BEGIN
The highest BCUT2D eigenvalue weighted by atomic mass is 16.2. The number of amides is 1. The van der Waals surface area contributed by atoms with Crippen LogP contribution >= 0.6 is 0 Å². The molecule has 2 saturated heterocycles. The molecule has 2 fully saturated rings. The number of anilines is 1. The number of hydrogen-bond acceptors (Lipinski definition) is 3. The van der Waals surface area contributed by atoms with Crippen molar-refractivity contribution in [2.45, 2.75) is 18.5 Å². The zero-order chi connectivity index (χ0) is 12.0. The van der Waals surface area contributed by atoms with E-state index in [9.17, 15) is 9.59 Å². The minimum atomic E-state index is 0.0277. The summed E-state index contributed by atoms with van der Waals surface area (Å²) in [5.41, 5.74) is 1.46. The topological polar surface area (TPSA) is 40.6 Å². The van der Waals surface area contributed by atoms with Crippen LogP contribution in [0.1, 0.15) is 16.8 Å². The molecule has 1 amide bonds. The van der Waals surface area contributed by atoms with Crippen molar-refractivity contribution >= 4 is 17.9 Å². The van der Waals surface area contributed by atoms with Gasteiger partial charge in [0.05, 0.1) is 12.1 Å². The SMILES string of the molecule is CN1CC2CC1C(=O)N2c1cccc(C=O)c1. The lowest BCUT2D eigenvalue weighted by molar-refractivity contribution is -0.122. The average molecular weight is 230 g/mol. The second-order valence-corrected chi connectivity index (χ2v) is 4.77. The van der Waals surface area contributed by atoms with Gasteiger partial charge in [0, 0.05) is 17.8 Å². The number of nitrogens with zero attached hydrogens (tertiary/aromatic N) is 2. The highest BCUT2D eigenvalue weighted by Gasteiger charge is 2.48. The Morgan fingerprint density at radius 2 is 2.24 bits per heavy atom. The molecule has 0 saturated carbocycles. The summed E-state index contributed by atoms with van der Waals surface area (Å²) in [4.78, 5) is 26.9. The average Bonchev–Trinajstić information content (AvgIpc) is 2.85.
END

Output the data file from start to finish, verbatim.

The highest BCUT2D eigenvalue weighted by atomic mass is 16.2. The number of amides is 1. The van der Waals surface area contributed by atoms with Crippen LogP contribution >= 0.6 is 0 Å². The molecule has 2 saturated heterocycles. The molecule has 2 fully saturated rings. The number of anilines is 1. The number of hydrogen-bond acceptors (Lipinski definition) is 3. The van der Waals surface area contributed by atoms with Crippen molar-refractivity contribution in [2.45, 2.75) is 18.5 Å². The zero-order chi connectivity index (χ0) is 12.0. The van der Waals surface area contributed by atoms with E-state index in [9.17, 15) is 9.59 Å². The minimum atomic E-state index is 0.0277. The summed E-state index contributed by atoms with van der Waals surface area (Å²) in [5.41, 5.74) is 1.46. The topological polar surface area (TPSA) is 40.6 Å². The van der Waals surface area contributed by atoms with Crippen LogP contribution in [0.1, 0.15) is 16.8 Å². The molecule has 1 amide bonds. The van der Waals surface area contributed by atoms with Crippen molar-refractivity contribution >= 4 is 17.9 Å². The van der Waals surface area contributed by atoms with Gasteiger partial charge in [0.05, 0.1) is 12.1 Å². The SMILES string of the molecule is CN1CC2CC1C(=O)N2c1cccc(C=O)c1. The lowest BCUT2D eigenvalue weighted by molar-refractivity contribution is -0.122. The average molecular weight is 230 g/mol. The second-order valence-corrected chi connectivity index (χ2v) is 4.77. The van der Waals surface area contributed by atoms with Gasteiger partial charge in [0, 0.05) is 17.8 Å². The number of nitrogens with zero attached hydrogens (tertiary/aromatic N) is 2. The highest BCUT2D eigenvalue weighted by Gasteiger charge is 2.48. The Morgan fingerprint density at radius 2 is 2.24 bits per heavy atom. The molecule has 0 saturated carbocycles. The summed E-state index contributed by atoms with van der Waals surface area (Å²) in [4.78, 5) is 26.9. The average Bonchev–Trinajstić information content (AvgIpc) is 2.85.